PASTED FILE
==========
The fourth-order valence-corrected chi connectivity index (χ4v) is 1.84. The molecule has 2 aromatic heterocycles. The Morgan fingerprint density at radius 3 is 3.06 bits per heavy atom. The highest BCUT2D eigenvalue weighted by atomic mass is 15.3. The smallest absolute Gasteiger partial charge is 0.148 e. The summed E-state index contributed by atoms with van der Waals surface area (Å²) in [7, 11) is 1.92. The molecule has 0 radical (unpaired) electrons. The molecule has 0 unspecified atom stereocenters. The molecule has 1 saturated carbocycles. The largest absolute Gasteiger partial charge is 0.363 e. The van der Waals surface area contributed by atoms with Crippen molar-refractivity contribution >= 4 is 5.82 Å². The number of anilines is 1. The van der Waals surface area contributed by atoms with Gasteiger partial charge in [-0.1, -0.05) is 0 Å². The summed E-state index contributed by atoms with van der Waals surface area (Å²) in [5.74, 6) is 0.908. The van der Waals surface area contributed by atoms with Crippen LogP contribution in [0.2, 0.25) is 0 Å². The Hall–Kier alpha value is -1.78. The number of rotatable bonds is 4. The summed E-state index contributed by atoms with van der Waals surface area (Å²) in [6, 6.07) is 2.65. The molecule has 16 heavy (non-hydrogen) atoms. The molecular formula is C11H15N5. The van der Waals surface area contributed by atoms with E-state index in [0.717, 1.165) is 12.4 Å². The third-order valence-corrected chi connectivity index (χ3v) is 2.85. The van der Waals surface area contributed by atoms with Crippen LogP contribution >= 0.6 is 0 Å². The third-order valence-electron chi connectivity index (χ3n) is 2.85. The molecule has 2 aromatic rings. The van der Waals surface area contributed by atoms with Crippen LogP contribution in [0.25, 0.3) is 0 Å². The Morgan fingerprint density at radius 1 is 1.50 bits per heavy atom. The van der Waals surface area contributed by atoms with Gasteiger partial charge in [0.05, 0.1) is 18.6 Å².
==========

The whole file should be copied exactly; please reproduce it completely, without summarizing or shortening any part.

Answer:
The fourth-order valence-corrected chi connectivity index (χ4v) is 1.84. The molecule has 2 aromatic heterocycles. The Morgan fingerprint density at radius 3 is 3.06 bits per heavy atom. The highest BCUT2D eigenvalue weighted by atomic mass is 15.3. The smallest absolute Gasteiger partial charge is 0.148 e. The summed E-state index contributed by atoms with van der Waals surface area (Å²) in [7, 11) is 1.92. The molecule has 0 radical (unpaired) electrons. The molecule has 0 unspecified atom stereocenters. The molecule has 1 saturated carbocycles. The largest absolute Gasteiger partial charge is 0.363 e. The van der Waals surface area contributed by atoms with Crippen molar-refractivity contribution >= 4 is 5.82 Å². The number of anilines is 1. The van der Waals surface area contributed by atoms with Gasteiger partial charge in [-0.1, -0.05) is 0 Å². The summed E-state index contributed by atoms with van der Waals surface area (Å²) in [5.74, 6) is 0.908. The van der Waals surface area contributed by atoms with Crippen LogP contribution in [0.2, 0.25) is 0 Å². The Hall–Kier alpha value is -1.78. The number of rotatable bonds is 4. The summed E-state index contributed by atoms with van der Waals surface area (Å²) in [6, 6.07) is 2.65. The molecule has 16 heavy (non-hydrogen) atoms. The molecular formula is C11H15N5. The van der Waals surface area contributed by atoms with E-state index in [0.717, 1.165) is 12.4 Å². The third-order valence-corrected chi connectivity index (χ3v) is 2.85. The van der Waals surface area contributed by atoms with Crippen LogP contribution >= 0.6 is 0 Å². The third-order valence-electron chi connectivity index (χ3n) is 2.85. The molecule has 2 aromatic rings. The van der Waals surface area contributed by atoms with Crippen LogP contribution in [0.25, 0.3) is 0 Å². The Morgan fingerprint density at radius 1 is 1.50 bits per heavy atom. The van der Waals surface area contributed by atoms with Gasteiger partial charge in [0.05, 0.1) is 18.6 Å².